The Ministry of Civil Aviation has proposed a new law that will help international aircraft leasing companies to reposess and transfer planes out of India incase of a financial dispute with an Indian airline at a time many regional airlines have been refused planes on rent.
The Ministry has sought stakeholders' comments on the draft Protection and Enforcement of Interests in Aircraft Objects Bill, 2022. The Bill implements the provisions of the Convention on International Interests in Mobile Equipment and Protocol on Matters Specific to Aircraft Equipment which was adopted at a conference in Cape Town in 2001. India acceded to the two instruments in 2008. These provide default remedies for the creditor and create a legal regime for disputes.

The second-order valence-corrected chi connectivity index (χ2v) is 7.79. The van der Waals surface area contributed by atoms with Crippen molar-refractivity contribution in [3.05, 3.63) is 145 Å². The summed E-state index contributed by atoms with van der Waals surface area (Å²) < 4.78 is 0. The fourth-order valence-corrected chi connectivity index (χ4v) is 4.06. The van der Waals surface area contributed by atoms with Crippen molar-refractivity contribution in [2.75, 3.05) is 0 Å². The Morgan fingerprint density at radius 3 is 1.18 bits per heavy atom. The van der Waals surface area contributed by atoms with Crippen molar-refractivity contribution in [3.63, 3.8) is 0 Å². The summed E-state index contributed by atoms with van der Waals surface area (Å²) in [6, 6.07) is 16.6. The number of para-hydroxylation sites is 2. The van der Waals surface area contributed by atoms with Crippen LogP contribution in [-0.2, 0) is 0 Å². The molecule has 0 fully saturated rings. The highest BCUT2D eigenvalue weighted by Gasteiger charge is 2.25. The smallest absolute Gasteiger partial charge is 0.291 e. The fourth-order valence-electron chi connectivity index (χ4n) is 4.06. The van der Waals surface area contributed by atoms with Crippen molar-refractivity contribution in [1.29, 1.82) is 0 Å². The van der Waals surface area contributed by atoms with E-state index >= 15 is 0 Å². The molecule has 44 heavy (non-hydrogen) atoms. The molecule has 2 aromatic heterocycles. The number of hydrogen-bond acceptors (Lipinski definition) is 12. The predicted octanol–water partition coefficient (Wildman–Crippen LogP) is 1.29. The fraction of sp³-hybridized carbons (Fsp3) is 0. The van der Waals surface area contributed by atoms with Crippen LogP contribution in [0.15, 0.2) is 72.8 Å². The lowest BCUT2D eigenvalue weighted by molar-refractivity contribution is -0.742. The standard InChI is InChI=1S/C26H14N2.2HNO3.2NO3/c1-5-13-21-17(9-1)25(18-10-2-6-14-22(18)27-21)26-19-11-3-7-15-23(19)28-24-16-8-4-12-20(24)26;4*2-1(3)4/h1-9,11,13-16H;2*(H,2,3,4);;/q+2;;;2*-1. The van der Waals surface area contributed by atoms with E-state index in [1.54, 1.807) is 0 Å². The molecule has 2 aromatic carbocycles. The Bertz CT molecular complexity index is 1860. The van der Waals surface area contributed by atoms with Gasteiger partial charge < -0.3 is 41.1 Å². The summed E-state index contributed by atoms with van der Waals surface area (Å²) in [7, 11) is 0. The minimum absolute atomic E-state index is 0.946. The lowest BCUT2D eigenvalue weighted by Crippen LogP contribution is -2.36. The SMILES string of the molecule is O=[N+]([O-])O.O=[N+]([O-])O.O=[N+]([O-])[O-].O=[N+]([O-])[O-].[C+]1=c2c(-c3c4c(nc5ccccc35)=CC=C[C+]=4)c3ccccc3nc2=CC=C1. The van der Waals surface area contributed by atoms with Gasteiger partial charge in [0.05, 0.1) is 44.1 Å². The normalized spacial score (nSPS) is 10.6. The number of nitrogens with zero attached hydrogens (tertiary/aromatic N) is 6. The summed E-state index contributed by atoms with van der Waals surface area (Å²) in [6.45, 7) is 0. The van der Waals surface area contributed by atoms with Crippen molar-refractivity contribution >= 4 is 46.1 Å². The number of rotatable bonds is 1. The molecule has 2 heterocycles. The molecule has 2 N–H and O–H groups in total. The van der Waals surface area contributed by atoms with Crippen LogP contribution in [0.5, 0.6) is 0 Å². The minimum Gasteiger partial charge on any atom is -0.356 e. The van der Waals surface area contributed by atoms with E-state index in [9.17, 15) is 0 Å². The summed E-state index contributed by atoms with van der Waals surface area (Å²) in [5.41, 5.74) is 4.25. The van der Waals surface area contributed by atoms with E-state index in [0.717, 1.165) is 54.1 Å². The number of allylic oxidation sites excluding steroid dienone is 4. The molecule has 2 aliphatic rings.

In its explanatory note, the Ministry says the draft legislation is necessary because several Indian laws such as the Companies Act, 2013 and the Insolvency and Bankruptcy Code, 2016 are in conflict with the Cape Town Convention and Protocol. It says that Indian entities have also suffered as international financial institutions demand an implementing legislation.
The proposed law provides remedies such as repossession of an aircraft object, or its sale or lease or collection of income from its use as well as de-registration and export of planes. It also suggests remedies pending final adjudication of a claim as well as safeguards a debtor's claim during insolvency proceedings against its Indian buyer.
"Many smaller airlines are finding it challenging to get leased aircraft as lessors see a lot of exposure because the cost of recovery of assets is exorbitant and time consuming" says Vishok Mansingh of Vman on why this legislation is important. International leasing companies also faced challenges in reposessing and exporting aircraft when Jet Airways shut down in 2019 and failed to pay its aircraft rentals.